That bed held her as she finally received an epidural, trembling uncontrollably, worried that her shaking would interfere with the positioning of the long needle; as she, finally relaxed in the absence of pain, became fully dilated and was instructed to push; as she looked up between exhausting bouts of bearing down to see four doctors, pediatricians of different specialties, leaning against the wall as they waited to check out the distressed newborn, chatting with each other, scratching their chins, checking the time on their pagers, and thought to herself, Pay attention! This is the most important moment of my life! How can you be yawning?
That bed held her in the first minutes and hours and days of her baby’s life when he was finally squeezed out, red and blotchy, scalp mottled, face scrunched up; when the masked nurse whisked him away from her to a waiting table where suddenly serious doctors bent over the small naked body; during the bonding of mother and son lying crowded together by its narrowness, protected from the world by its metal rails; when the nurses, with their skilled kindness, made her feel safe; and, finally, that bed let her go as she reluctantly prepared to vacate the room that had served as her baby’s first home.
Back at the house, the master bed looms. At night the baby sleeps precisely placed in the upper left-hand corner, securely swaddled in a soft blanket, head covered in a warm cap, protected from falling to the floor by the attached co-sleeper carefully selected, months beforehand, from Babies ’R Us. To sleep, she, frightened by accounts of newborn deaths by SIDs and stories of fathers unconsciously rolling and crushing their child, positions herself in the middle of the mattress, a paranoid barrier between her enormous husband and tiny infant, scooted down, so that there will be no chance of the thick feather duvet making its way up over the baby’s face during the night.
There is one day that stands out vividly in her memory eighteen years later, when her baby has grown into a man. That day she sits, centered, on the master bed, pillows supporting her back, duvet tucked up over her lap. The baby nurses off and on, supported, in his turn, by the fat padded doughnut she was given at a baby shower specifically for this purpose, although she still uses her own arms to hold him, sweet smelling, securely to her body. For four, five hours she sits thus, feeding and reading. From front to back, beginning to end, in one hungry sitting, she consumes the novel popular among women’s book clubs at the time, The Red Tent. She immerses herself in the world of women, of women’s bodies, of menstruation and lactation, of sex and birth and death. She reads about women-centered rituals and mutual support. She learns that in the world of the book, the Biblical Middle East, in the culture of Abraham and Moses, Jacob and Joseph, women were sheltered and pampered, attended to and protected, for forty days after giving birth. Women and their babies were given, and indeed it seems like a gift to her, forty days that echoed the forty years Moses and the Hebrews wandered in the wilderness before being deemed fit by their god to enter the Promised Land of Canaan, and the forty days that Jesus spent alone in the desert tested in strength against temptation and despair to prove himself ready to fulfill his destiny.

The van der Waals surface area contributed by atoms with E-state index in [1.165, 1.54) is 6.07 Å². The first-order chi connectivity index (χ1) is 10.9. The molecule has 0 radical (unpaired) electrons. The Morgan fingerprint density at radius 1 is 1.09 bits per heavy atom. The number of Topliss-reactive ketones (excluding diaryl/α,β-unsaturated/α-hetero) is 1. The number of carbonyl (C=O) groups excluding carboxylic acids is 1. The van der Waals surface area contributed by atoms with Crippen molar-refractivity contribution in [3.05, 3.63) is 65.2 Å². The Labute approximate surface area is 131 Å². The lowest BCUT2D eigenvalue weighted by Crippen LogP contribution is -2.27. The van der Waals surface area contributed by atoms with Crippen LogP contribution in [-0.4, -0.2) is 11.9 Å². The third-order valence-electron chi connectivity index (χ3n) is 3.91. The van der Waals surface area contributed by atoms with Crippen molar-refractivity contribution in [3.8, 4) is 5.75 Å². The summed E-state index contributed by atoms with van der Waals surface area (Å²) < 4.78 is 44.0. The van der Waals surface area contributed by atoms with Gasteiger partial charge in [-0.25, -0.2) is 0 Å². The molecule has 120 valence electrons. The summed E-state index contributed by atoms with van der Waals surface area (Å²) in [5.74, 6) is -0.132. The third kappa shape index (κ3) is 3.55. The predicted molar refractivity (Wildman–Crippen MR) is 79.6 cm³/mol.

She is alone in her small wooden gray house, the house that sits among the variegated shades of green saturating the dense growth of pine and fir trees, cypress hedges and laurel shrubs overhung by the opaque steeliness of the constant cloud cover. She is isolated, in a November Seattle, no mother or sister nearby. It’s drizzling fitfully outside, as always, the afternoon gloomy and dark. Her husband is working his usual long hours between daybreak and nightfall. Her friends have jobs or school or commitments. Everyone is busy, inhabiting their own little island of responsibility.
She imagines the bed, the room, the house, form her own red tent—heavy curtains drawn against the mist and the damp, heater turned up, duvet warm, lamp on, tea on nightstand, novel in hand, baby safe and secure and feeding—a red tent that, although temporary, fleetingly so, is cozy and comforting. It holds at bay, at least for that day, the moment she knows is coming. Time will pass, change will occur, her baby will grow and she will leave that bed, its peace and protection, to re-enter the world outside.
Feature photo by Fleur Treurniet on Unsplash